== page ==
Q: My daughter bought a condo several years ago. Her condo is located in a suburb of Chicago. Last summer, she was notified that the complex was going to be reconverted to rentals. She was offered a price for her place along with an extra amount if she committed to selling by a certain date.
My daughter does not have a lawyer. This management company for the condo says it will do the closing. She has not been able to get notes about the sale from the condo association and does not know what the closing costs will be. Also, she pays her monthly homeowners association dues and wants to know how much money is in the association. What should she do?
A: During the last several years as rental rates have increased, real estate investors have snapped up condominium buildings and converted them into apartment rentals. Usually, the price paid by the buyer (the investor) is substantially higher than the market price a condominium owner would receive if they sold their condominium in the open market.
While many condominium unit owners may not want to sell their homes, they may not have a choice. When a condo association votes on whether to sell, all of the owners must go along with the vote if a certain threshold of owners is reached.
You should know that there are various limitations on when a condominium association can agree to sell to a buyer. For one, the association documents may require a vote of a majority or supermajority of the unit owners. For example, a condominium association’s governing documents may require that 66%, 75% or more of the owners vote to sell the building to a developer. Some municipalities and some state laws may require an even higher percentage vote to permit the sale. In Chicago, for example, investors must get 85% of the owners to vote in favor of the sale.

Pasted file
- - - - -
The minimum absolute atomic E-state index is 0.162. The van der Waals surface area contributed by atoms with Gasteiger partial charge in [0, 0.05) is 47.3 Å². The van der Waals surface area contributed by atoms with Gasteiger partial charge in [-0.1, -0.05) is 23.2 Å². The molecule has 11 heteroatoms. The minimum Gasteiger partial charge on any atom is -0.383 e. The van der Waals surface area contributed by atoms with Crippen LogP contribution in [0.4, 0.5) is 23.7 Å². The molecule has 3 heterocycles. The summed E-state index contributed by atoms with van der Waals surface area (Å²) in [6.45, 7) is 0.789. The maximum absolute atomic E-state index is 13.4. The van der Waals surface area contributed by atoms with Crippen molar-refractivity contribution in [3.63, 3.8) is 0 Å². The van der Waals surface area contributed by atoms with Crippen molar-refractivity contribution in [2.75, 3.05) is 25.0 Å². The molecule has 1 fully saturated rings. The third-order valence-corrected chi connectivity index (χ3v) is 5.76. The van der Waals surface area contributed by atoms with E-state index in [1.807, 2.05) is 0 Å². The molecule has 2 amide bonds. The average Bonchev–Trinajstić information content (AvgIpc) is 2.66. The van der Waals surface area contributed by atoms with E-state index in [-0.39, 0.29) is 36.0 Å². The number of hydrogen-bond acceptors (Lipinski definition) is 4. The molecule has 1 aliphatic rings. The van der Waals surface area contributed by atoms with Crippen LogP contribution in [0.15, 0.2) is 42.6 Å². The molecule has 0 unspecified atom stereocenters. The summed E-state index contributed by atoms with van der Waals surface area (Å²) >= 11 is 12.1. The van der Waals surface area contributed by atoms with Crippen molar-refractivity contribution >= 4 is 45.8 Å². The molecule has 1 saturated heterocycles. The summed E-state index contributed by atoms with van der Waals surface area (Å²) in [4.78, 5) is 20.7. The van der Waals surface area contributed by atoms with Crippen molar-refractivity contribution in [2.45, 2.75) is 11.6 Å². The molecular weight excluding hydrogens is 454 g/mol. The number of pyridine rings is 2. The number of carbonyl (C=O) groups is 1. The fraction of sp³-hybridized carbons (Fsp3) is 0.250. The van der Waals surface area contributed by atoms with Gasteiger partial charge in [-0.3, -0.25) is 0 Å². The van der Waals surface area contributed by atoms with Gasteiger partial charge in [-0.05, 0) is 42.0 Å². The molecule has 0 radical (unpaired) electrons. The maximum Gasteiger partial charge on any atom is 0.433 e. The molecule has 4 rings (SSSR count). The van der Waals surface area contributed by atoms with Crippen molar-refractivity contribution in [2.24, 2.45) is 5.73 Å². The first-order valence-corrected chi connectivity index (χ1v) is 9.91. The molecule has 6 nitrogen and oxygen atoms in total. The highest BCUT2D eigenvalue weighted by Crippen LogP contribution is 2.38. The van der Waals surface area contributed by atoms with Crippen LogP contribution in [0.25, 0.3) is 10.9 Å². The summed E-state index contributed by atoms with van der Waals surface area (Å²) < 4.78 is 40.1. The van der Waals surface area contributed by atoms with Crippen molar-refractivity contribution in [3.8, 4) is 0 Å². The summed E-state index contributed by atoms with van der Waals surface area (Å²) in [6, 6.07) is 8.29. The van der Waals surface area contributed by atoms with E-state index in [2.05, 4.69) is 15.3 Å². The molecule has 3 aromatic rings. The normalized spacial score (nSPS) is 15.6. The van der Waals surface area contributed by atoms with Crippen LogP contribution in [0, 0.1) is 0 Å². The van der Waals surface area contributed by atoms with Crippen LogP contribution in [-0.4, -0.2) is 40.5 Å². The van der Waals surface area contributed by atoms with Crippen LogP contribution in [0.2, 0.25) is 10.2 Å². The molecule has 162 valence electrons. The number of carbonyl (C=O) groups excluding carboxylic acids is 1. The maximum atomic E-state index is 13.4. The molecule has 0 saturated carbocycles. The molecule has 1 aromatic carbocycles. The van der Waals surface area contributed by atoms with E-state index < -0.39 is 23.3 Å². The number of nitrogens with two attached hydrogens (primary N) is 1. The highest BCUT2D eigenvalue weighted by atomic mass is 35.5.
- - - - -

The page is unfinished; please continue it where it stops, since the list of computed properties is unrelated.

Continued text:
You should also know that those votes are generally counted using the percentage ownership each unit has in the association to tally up the votes. So, a vote from the owner of a penthouse, who owns a larger percentage stake in the property would count for more than someone who lives in a one-bedroom unit on the second floor. You can easily wind up with a situation where a minority number of owners own a sufficient percentage of the ownership to allow the sale.
When it comes to the costs of closing, frequently those costs are on par with what a unit owner would pay if they were selling their unit on the open market. The purchase contract from the buyer may include some relevant facts relating to who will pay for what in the transaction, but the association should share that information along with other details of the transaction with the homeowners prior to the vote approving the sale of the association.
On the question of the money the association has on hand, in all of the deconversions that Sam has worked on, the association sells the real estate — the building — to the buyer. The buyer does not buy the association, nor does the buyer get the funds held by the association. Sometime after the sale, any excess funds held by the association, after payment of all association expenses, gets paid out to the former owners using their percentage ownership of the association.
Once your daughter receives all of the information on the sale from the association, she can talk to a real estate attorney if she has any questions. Frequently, the information provided by the association is comprehensive, and includes details about the transaction, costs and other financial information that might be relevant to each owner. But, if she has questions and doesn’t get answers from the association, she might get more explanation from an attorney that has worked on transactions similar to what she is going through.
Finally, for those who are renting in a building that is going through (or went through) a deconversion, and are having trouble getting the security deposit back, there are some things they can do. Good luck and thanks for your question.